I recently had the opportunity to test drive the Sigma 18-35 f1.8 Art lens.
It’s a great lens, but is it a great INFRARED lens?
I’ve been told not bury the lead, so the answer to that question is a resounding YES! During the short time I had this lens, I had the opportunity to test it on 3 different Canon camera bodies, 50D, SL1, and 7DMKII. The results relating to Infrared were of zero concern. No hot spots, no focusing issues.
I am not going to list off all the specifications and mechanical reasons why this lens is so amazing, if you want the specs, click here
Instead, I want to give you straight forward impressions and results.
When you take this lens out of the box, you immediately know this is Not a kit lens, and this is a serious piece of hardware. It has a very solid, well constructed feel to it. On the camera it has weight, but also has a balance to it. I used this lens at one point on a Canon SL1, which is very small and light, yet it was not difficult to use.
Once you start using the lens you realize that if this were a car, you’d get lots of speeding tickets. This lens is smooth and very fast. The auto focus is quick and has no hesitation, and feels effortless. There is one technical spec I have to mention; it gives you an f1.8 thru the full range of the lens, this is the first of it’s kind according to Sigma.
So. let’s see what it can do.
First, I tried a flower in vase, simple white background, and used light coming thru a window.
This was shot at 20mm f3.5 for 1/5 sec ISO 100. Red and Blue color channels swapped.
The camera was white balanced prior to shooting, using the white background as a reference image, making certain there was direct light on the white background. The image came out sharp.
Next, I decided to move out doors and see what I could do with that f1.8
Here’s a Tulip at 590nm, shot with a Canon SL1
This was made at 18mm f1.8 1/2500 sec ISO100. The camera was white balanced prior to shooting using the grass in front of the image as a reference. It was a little windy, but at 1/2500 sec you couldn’t tell. I loved the softness of the background and visible texture in the petals. Okay, I’m starting to get impressed.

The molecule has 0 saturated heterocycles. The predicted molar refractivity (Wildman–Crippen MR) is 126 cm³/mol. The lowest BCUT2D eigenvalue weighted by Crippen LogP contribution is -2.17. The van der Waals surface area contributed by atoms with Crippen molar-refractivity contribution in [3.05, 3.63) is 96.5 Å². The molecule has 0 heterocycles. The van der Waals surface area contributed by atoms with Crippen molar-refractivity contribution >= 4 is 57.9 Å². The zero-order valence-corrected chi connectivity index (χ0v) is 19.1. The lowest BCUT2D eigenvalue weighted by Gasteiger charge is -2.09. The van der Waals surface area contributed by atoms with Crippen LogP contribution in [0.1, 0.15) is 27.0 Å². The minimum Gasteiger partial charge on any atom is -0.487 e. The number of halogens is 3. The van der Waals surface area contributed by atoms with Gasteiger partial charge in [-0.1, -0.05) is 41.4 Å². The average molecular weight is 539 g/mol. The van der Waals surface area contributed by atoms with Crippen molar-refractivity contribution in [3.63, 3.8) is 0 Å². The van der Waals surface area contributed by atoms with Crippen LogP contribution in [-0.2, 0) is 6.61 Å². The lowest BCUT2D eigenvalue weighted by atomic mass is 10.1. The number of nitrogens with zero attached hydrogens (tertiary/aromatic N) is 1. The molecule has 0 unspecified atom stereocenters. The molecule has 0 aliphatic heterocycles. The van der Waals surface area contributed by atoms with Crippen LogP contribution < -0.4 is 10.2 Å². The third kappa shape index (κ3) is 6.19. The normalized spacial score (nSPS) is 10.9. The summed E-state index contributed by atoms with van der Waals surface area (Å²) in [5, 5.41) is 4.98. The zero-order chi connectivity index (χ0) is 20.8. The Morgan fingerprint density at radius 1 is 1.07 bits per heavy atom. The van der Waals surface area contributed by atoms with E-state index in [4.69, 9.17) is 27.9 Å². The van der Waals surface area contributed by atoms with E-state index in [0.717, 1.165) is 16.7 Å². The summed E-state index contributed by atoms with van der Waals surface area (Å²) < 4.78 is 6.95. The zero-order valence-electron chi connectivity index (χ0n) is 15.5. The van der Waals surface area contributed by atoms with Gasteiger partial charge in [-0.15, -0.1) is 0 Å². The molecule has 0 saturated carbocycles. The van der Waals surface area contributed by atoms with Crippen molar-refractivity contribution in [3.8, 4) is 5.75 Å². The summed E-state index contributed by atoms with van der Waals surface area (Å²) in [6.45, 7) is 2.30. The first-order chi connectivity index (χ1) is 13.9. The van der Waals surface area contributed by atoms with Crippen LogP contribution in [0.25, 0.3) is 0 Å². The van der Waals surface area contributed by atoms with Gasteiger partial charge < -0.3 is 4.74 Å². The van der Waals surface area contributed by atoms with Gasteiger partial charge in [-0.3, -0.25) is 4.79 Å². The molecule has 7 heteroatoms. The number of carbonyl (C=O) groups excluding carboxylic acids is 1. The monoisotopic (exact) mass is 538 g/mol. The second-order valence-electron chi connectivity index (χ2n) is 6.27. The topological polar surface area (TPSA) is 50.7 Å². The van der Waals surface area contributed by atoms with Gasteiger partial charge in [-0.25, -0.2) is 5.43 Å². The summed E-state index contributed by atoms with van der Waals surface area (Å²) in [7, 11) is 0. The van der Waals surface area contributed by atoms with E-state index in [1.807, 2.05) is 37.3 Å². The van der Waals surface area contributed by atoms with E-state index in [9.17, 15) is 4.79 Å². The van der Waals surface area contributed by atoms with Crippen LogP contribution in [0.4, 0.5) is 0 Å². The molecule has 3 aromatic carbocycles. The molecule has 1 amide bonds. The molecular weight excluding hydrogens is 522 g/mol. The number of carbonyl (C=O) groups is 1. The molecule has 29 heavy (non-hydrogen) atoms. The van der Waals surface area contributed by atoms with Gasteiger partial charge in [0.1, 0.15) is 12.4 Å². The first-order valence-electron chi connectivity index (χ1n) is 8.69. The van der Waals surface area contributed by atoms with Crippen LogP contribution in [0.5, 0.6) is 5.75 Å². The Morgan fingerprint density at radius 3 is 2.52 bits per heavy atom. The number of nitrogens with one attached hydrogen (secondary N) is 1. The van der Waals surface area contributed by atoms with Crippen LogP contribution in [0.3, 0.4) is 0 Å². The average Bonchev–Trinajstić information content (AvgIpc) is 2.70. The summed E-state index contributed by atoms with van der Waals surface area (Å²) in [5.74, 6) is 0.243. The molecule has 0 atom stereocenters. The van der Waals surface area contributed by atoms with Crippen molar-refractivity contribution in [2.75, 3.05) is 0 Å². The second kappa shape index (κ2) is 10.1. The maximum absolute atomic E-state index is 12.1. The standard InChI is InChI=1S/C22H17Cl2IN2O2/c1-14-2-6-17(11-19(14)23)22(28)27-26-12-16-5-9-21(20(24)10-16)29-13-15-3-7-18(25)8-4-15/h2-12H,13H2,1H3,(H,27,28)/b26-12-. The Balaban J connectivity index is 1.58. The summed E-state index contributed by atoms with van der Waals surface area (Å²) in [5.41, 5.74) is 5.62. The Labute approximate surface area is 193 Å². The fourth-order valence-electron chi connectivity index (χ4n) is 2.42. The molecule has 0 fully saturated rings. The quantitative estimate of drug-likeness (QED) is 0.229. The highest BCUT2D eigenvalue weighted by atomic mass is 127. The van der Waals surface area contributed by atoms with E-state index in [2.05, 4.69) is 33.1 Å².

Next, I decided to take the lens to photograph Butterflies. If you’ve never tried to photograph butterflies, I highly recommend it. The exercise will test your skills at shooting quickly. I went to the Butterfly House at the St. Louis Zoo to see what this sports car of a lens can do.
Before walking in, I shot this landscape image.
Now I know this is not a terribly exciting image, but I took this check the lens for distortion at 18mm, and to check for hot spots at f22. I am impressed, but now for the speed test.
After entering the Butterfly house, I selected a large leaf and used an image of it for my white balance reference. I set the lens to f 1.8 and then adjusted the shutter speed on the fly.
This was shot at 590nm IR at 35mm f1.8 1/640sec ISO100. The Red and Blue color channels were swapped. The wings were moving as this was shot.
This is 590nm IR 35mm f1.8 1/640sec, ISO100. The Red and Blue channels were swapped. It is sharp.
Then as I was shooting, a butterfly decided to take a closer look at what I was doing and landed on my hand.
Remember how I said the lens had a good balanced feel to it? This is why. I moved the lens to it’s widest point then got my hand a far away as possible. This is 590nmIR 35mm f1.8 1/400sec ISO 100. This one I can prove I shot one handed.
So now I am impressed. I have one last test image I want to try; a portrait.
For this image I utilized light coming thru a window and a white card reference image to set my white balance.
This is 590nm IR 20mm f1.8 1/125sec ISO100 The results of this image to me were amazing. This image required very little adjusting, and the sharpness of the image is impressive. My only regret is the model had contacts in and they can be seen in the eyes.
So, The Sigma 18-35mm f1.8 is in my opinion an impressive lens that works well with Infrared photography. My thanks to Sigma for the loan.
If you are considering an art lens, this is the one that should get, . . . . but you should buy two.
I had to send the one they loaned me back, and my birthday is coming up. Worth a shot.